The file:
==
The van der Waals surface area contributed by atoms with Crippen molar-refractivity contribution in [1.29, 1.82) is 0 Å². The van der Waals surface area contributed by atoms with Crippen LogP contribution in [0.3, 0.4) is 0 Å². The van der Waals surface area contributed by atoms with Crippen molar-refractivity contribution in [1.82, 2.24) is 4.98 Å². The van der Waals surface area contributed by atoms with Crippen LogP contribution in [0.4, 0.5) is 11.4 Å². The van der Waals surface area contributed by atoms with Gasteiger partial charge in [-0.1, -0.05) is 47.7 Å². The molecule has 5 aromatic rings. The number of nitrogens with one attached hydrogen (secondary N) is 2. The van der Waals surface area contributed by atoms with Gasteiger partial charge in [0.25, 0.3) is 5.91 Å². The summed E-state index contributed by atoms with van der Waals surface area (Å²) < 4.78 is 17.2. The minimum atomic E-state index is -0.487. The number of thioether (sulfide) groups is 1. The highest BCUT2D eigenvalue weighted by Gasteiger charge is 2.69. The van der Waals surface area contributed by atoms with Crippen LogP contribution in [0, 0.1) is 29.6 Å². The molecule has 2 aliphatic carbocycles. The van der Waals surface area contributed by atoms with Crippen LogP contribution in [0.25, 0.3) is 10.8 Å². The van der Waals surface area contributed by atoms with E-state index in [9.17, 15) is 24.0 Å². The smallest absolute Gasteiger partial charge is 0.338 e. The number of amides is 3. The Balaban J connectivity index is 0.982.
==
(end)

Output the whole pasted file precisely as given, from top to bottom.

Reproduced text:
The van der Waals surface area contributed by atoms with Crippen molar-refractivity contribution in [1.29, 1.82) is 0 Å². The van der Waals surface area contributed by atoms with Crippen LogP contribution in [0.3, 0.4) is 0 Å². The van der Waals surface area contributed by atoms with Crippen molar-refractivity contribution in [1.82, 2.24) is 4.98 Å². The van der Waals surface area contributed by atoms with Crippen LogP contribution in [0.4, 0.5) is 11.4 Å². The van der Waals surface area contributed by atoms with Gasteiger partial charge in [-0.1, -0.05) is 47.7 Å². The molecule has 5 aromatic rings. The number of nitrogens with one attached hydrogen (secondary N) is 2. The van der Waals surface area contributed by atoms with Gasteiger partial charge in [0.25, 0.3) is 5.91 Å². The summed E-state index contributed by atoms with van der Waals surface area (Å²) < 4.78 is 17.2. The minimum atomic E-state index is -0.487. The number of thioether (sulfide) groups is 1. The highest BCUT2D eigenvalue weighted by Gasteiger charge is 2.69. The van der Waals surface area contributed by atoms with Crippen LogP contribution in [0, 0.1) is 29.6 Å². The molecule has 2 aliphatic carbocycles. The van der Waals surface area contributed by atoms with Crippen LogP contribution in [0.25, 0.3) is 10.8 Å². The van der Waals surface area contributed by atoms with E-state index in [9.17, 15) is 24.0 Å². The smallest absolute Gasteiger partial charge is 0.338 e. The number of amides is 3. The Balaban J connectivity index is 0.982.